- Mental Health Foundation, publishers of a variety of reports and support material for people with mental health problems, including dementia, and their carers, including Getting on with living.
- ↑ Low LF, Anstey KJ. The public's perception of the plausibility of dementia risk factors is not influenced by scientific evidence. Dementia and geriatric cognitive disorders. 2007; 23(3):202-6.(Link to article – subscription may be required.)
- ↑ Ngandu T, von Strauss E, Helkala EL, Winblad B, Nissinen A, Tuomilehto J, Soininen H, Kivipelto M. Education and dementia: what lies behind the association? Neurology. 2007 Oct 2; 69(14):1442-50.(Link to article – subscription may be required.)
- ↑ Fritsch T, Smyth KA, McClendon MJ, Ogrocki PK, Santillan C, Larsen JD, Strauss ME. Associations between dementia/mild cognitive impairment and cognitive performance and activity levels in youth. Journal of the American Geriatrics Society. 2005 Jul; 53(7):1191-6.(Link to article – subscription may be required.)
- ↑ Buchman AS, Wilson RS, Boyle PA, Bienias JL, Bennett DA. Grip Strength and the Risk of Incident Alzheimer's Disease. . 2007 Oct 8; 29(1-2):66-73.(Epub ahead of print) (Link to article – subscription may be required.)
- ↑ Laurin D, Verreault R, Lindsay J, MacPherson K, Rockwood K. Physical activity and risk of cognitive impairment and dementia in elderly persons. Archives of neurology. 2001 Mar; 58(3):498-504.
- ↑ Gunstad J, Paul RH, Cohen RA, Tate DF, Spitznagel MB, Gordon E. Elevated body mass index is associated with executive dysfunction in otherwise healthy adults. Comprehensive psychiatry. 2007 Jan-Feb; 48(1):57-61.(Link to article – subscription may be required.)
- ↑ Kuo HK, Jones RN, Milberg WP, Tennstedt S, Talbot L, Morris JN, Lipsitz LA. Cognitive function in normal-weight, overweight, and obese older adults: an analysis of the Advanced Cognitive Training for Independent and Vital Elderly cohort. Journal of the American Geriatrics Society. 2006 Jan; 54(1):97-103.(Link to article – subscription may be required.)
- ↑ van den Berg E, Biessels GJ, de Craen AJ, Gussekloo J, Westendorp RG. The metabolic syndrome is associated with decelerated cognitive decline in the oldest old. Neurology. 2007 Sep 4; 69(10):979-85.(Link to article – subscription may be required.)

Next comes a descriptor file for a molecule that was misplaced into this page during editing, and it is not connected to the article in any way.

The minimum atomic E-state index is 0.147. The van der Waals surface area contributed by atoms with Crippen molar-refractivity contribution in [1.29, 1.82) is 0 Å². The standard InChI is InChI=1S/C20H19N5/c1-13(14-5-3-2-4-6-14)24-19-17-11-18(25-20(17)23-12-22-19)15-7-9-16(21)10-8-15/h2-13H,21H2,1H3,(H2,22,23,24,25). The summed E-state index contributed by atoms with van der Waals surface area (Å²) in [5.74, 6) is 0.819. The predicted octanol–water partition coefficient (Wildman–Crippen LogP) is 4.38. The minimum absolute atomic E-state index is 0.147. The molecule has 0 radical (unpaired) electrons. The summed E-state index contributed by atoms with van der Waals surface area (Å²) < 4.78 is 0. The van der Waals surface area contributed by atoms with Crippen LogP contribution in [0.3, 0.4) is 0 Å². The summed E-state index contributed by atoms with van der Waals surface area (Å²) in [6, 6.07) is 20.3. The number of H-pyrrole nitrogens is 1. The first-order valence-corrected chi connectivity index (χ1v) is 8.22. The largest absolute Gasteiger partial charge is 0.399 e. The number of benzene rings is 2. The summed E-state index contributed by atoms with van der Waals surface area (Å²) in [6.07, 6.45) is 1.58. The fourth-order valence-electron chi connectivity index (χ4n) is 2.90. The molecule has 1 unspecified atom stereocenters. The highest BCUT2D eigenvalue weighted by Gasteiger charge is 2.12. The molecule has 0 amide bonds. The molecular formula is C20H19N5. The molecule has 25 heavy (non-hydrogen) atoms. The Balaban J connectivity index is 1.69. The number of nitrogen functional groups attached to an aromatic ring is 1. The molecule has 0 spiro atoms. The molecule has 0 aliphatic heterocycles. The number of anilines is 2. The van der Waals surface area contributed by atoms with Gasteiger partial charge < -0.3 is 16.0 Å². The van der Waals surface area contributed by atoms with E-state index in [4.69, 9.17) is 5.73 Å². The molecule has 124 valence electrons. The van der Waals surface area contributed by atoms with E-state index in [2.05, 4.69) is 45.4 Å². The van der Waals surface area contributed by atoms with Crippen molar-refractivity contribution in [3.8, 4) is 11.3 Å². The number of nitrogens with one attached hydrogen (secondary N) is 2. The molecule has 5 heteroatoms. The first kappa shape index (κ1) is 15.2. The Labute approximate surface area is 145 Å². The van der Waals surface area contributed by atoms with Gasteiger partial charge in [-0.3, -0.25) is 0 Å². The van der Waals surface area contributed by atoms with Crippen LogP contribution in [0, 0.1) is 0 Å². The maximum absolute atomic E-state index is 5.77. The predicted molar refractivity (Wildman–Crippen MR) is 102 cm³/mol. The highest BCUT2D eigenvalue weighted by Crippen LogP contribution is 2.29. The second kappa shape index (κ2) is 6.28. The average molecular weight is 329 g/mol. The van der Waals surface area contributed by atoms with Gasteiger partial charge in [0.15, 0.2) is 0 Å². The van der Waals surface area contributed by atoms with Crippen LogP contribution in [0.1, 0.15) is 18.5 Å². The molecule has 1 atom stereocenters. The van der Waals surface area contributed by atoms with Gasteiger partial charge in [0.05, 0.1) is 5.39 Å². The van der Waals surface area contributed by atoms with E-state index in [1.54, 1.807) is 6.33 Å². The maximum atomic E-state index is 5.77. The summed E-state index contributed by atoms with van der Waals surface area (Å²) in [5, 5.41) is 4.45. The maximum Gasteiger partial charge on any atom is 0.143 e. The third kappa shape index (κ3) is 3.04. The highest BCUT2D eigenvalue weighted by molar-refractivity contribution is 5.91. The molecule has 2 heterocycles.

- ↑ van Exel E, de Craen AJ, Gussekloo J, Houx P, Bootsma-van der Wiel A, Macfarlane PW, Blauw GJ, Westendorp RG. Association between high-density lipoprotein and cognitive impairment in the oldest old. Annals of neurology. 2002 Jun; 51(6):716-21.(Link to article – subscription may be required.)
- ↑ Swan GE, Lessov-Schlaggar CN. The effects of tobacco smoke and nicotine on cognition and the brain. Neuropsychology review. 2007 Sep; 17(3):259-73.(Link to article – subscription may be required.)
- ↑ Papapetropoulos S. Is there a role for naturally occurring cyanobacterial toxins in neurodegeneration? The beta-N-methylamino-L-alanine (BMAA) paradigm. Neurochemistry international. 2007 Jun; 50(7-8):998-1003.(Link to article – subscription may be required.)
- ↑ Van Den Heuvel C, Thornton E, Vink R. Traumatic brain injury and Alzheimer's disease: a review. Progress in brain research. 2007; 161:303-16.(Link to article – subscription may be required.)
- ↑ Ancelin ML, Ritchie K. Lifelong endocrine fluctuations and related cognitive disorders. Current pharmaceutical design. 2005; 11(32):4229-52.
- ↑ Ngandu T, Helkala EL, Soininen H, Winblad B, Tuomilehto J, Nissinen A, Kivipelto M. Alcohol drinking and cognitive functions: findings from the Cardiovascular Risk Factors Aging and Dementia (CAIDE) Study. Dementia and geriatric cognitive disorders. 2007; 23(3):140-9.(Link to article – subscription may be required.)
- ↑ Szekely CA, Thorne JE, Zandi PP, Ek M, Messias E, Breitner JC, Goodman SN. Nonsteroidal anti-inflammatory drugs for the prevention of Alzheimer's disease: a systematic review. Neuroepidemiology. 2004 Jul-Aug; 23(4):159-69.(Link to article – subscription may be required.)
- ↑ Wolozin B, Wang SW, Li NC, Lee A, Lee TA, Kazis LE. Simvastatin is associated with a reduced incidence of dementia and Parkinson's disease. BMC medicine. 2007; 5:20.(Epub) (Link to article – subscription may be required.)
- ↑ Cooper B, Holmes C. Previous psychiatric history as a risk factor for late-life dementia: a population-based case-control study. Age and ageing. 1998 Mar; 27(2):181-8.
- ↑ Xie J, Brayne C, Matthews FE. Survival times in people with dementia: analysis from population based cohort study with 14 year follow-up. BMJ (Clinical research ed.). 2008 Feb 2; 336(7638):258-62.(Link to article – subscription may be required.)
- ↑ Caroline Cantley & Monica Smith. Getting on with living. Feb 2007. Mental Health Foundation (or direct link to pdf).